Harren & Partner: The strengths of a diversified fleet

Harren & Partner: The strengths of a diversified fleet

Bremen: It’s 25 years since captain and business graduate Peter Harren (pictured, right) purchased his first ship – the multipurpose carrier ORION III. Since then Harren & Partner has grown and diversified dramatically. The German owner now boasts a fleet of 52 vessels, and is also a third party manager as well as into logistics and ship financing.
The fleet currently consists of 52 owned or managed ships. It comprises 12 product and chemical tankers, five multipurpose and fifteen heavylift ships, two offshore construction vessels and four dock ships, eleven container feeders as well as three bulk carriers.
“Today, we have no orderbook with any yard but we do have some plans for newbuildings,” says Dr Martin Harren, managing director (pictured, left) and son of the group’s founder. “The realisation of these plans is just a question of market timing and financing opportunities,” he adds.
Diversification has been the way Harren & Partner has always navigated the ebbs and flows of the shipping markets. So while one sector might be performing poorly, such as heavylift, the tanker side is propping the figures up.
“The diversification of our fleet has proven to be a key success factor for stabilisation throughout the crisis years as well as continuous steady growth,” Harren explains.
Turning to the markets, Harren admits times have been tough in one of the group’s principle sectors. “Today, the heavylift markets suffer from an oversupply of available tonnage,” Harren says. “Big projects in infrastructure or the oil extracting business came forth slower than expected and even highly specialized ships ended up competing for classic breakbulk,” he relates.
As a result Harren’s heavylift focus lies on consolidation rather than adding new ships. A first step in this direction has been the establishment this May of the BHS Pool Weser-Ems together with Briese Schiffahrt. This pool consists of 15 units for the time being and will be managed by BBC Chartering and Combi Lift.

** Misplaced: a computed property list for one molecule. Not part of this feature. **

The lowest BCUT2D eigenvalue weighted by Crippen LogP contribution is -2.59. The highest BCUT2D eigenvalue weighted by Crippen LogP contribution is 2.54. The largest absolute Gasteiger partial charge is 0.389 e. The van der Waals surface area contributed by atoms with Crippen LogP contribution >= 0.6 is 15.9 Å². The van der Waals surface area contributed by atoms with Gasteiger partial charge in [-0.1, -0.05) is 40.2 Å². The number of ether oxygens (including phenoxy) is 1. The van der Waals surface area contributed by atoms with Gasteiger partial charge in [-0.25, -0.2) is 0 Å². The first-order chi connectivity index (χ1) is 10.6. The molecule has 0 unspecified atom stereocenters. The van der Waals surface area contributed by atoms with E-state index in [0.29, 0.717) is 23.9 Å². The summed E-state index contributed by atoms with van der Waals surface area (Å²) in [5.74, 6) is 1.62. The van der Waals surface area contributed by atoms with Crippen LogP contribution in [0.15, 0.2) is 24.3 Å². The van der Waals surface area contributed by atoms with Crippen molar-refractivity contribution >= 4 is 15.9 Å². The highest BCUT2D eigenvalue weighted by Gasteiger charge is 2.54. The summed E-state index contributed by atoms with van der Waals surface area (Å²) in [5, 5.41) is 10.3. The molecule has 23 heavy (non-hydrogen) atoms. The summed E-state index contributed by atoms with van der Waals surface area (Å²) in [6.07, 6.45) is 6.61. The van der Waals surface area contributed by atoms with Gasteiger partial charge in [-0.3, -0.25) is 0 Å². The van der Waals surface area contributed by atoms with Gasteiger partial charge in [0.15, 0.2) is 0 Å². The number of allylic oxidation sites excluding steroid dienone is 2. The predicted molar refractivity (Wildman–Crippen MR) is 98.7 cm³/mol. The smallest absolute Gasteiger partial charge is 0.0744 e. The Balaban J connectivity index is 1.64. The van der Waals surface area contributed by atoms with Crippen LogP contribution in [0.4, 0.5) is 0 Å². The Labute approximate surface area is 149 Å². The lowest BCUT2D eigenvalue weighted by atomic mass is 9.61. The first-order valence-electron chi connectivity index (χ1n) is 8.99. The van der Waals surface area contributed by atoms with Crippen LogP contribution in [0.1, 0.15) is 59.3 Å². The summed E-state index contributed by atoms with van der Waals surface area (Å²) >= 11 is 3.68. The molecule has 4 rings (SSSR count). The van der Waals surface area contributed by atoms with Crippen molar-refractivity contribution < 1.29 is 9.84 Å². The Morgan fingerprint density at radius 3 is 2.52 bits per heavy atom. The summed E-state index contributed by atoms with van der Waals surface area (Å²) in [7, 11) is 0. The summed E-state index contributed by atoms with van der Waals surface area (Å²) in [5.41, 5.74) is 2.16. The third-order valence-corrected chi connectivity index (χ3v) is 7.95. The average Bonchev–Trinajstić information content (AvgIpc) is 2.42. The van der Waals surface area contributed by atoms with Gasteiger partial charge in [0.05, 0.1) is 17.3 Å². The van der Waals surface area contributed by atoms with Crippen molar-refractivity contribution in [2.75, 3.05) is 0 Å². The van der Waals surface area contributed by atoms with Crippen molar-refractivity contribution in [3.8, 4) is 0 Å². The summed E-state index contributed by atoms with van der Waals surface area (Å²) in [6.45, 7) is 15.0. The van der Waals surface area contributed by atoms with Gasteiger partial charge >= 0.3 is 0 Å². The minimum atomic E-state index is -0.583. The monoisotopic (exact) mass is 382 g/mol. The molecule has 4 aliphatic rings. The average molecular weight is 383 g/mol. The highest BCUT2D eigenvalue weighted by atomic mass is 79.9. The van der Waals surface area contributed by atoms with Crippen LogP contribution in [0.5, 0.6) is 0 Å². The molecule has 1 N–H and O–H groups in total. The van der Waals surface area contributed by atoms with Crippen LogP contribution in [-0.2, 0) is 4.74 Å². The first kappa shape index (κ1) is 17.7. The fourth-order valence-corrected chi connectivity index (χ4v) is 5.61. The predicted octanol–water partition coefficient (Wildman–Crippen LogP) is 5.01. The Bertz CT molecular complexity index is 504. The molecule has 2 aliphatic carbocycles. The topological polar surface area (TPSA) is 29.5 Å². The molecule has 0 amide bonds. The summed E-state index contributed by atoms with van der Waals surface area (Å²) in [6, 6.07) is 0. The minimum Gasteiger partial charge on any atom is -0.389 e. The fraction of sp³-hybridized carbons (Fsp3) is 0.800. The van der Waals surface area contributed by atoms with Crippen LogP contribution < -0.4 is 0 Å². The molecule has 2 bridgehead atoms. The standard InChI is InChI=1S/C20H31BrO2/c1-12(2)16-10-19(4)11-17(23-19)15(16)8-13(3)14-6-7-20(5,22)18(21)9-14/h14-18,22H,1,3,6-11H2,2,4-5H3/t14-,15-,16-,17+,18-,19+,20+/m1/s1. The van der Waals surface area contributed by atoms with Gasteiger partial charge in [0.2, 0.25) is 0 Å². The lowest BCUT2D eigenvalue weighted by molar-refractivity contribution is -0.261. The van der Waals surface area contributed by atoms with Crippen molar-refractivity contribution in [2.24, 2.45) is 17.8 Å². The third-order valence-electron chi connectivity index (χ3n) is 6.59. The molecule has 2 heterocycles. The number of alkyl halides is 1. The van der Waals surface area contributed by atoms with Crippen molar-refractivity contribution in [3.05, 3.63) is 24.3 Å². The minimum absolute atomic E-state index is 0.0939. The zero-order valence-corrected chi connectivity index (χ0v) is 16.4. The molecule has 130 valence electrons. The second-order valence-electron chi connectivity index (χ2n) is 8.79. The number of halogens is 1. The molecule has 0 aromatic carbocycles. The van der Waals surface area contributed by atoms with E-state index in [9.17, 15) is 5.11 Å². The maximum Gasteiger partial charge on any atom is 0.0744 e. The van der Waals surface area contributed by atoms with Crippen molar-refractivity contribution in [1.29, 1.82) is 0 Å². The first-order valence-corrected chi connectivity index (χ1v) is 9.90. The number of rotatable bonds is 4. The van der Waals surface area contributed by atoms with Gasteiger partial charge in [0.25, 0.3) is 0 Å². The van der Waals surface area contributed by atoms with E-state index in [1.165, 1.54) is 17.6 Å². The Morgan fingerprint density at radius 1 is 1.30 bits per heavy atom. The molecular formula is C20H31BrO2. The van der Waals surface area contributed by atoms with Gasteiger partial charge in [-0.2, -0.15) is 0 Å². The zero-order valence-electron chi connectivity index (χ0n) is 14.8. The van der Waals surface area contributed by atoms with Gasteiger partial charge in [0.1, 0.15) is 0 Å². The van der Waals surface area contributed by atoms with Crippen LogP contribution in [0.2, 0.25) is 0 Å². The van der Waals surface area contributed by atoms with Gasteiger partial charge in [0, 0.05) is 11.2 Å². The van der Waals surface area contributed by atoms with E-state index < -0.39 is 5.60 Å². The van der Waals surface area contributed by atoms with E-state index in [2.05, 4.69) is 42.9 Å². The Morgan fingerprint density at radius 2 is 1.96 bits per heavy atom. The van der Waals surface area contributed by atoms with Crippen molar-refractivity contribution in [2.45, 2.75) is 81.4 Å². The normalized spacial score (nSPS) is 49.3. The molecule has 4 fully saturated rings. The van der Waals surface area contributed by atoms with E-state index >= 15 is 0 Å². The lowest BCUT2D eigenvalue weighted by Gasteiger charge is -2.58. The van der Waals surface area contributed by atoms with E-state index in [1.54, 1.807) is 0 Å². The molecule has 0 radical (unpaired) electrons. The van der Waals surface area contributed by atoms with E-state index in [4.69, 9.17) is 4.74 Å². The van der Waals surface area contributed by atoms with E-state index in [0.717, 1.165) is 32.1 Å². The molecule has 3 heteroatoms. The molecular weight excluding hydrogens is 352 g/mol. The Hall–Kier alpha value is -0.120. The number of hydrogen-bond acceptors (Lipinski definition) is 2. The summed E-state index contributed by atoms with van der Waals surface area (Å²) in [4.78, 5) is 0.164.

“Being asked to carry out third party management for a number of business clients is an ever-growing side of the business. This has latterly seen the group also take on management of further vessels in different segments. A new office in Mexico will look after the fleet’s ships employed in that region.”
Another successful niche the group has pursued has been with the creation 15 years ago of Caribbean Feeder Services (CFS).
The success of CFS relies on the ability to identify a demand and a potential market and then offering a reliable and efficient service. For centuries, shipping companies provided connections between world ports into the Caribbean and its rim countries. They serviced a number of ports along their trade routes, however, only at their convenience. Their main emphasis was the connection from the Far East, Europe, South America, and North America to specific countries in the Caribbean. Little consideration was given to the fact that there was trade and transport needed from one regional port and country to the next. This situation became further exasperated when the vessels of these global carriers became larger and they began to cancel port calls, discharging their containers at various Caribbean and Central American hubs to be transhipped to their final destinations. This caused many disruptions in various markets thus creating the need for regional carrier support.
“With scheduled connections between select ports, CFS supplied this support based on fairness towards its contract partners and local knowledge of the Caribbean,” Harren says, while acknowledging the CFS model could be replicated elsewhere.
“The model could suit any region with a comparable initial situation,” he says, noting: “Today’s development towards ever larger containerships in the liner trades might even further the demand of regular feeder services.” However, the prudent German owner then says the existing pressure on earnings for all types of container vessels through an oversupply of tonnage does not help to promote the establishment of a new service at the moment.
“In the end, it always comes down to the right judgment and a solid calculation,” Harren says.
It is this ability to invest across diverse markets that has served the Bremen company well in its first 25 years, and will do so in the future.
“We have the capability to adapt quickly to new situations and new tasks,” Harren says in concluding. “We have been using this ability building up our diversified fleet and see it as our most valuable asset in facing the rapidly changing shipping business. Ultimately there will always be interesting niches. When the right conditions come together, we will be there.” [05/08/14]

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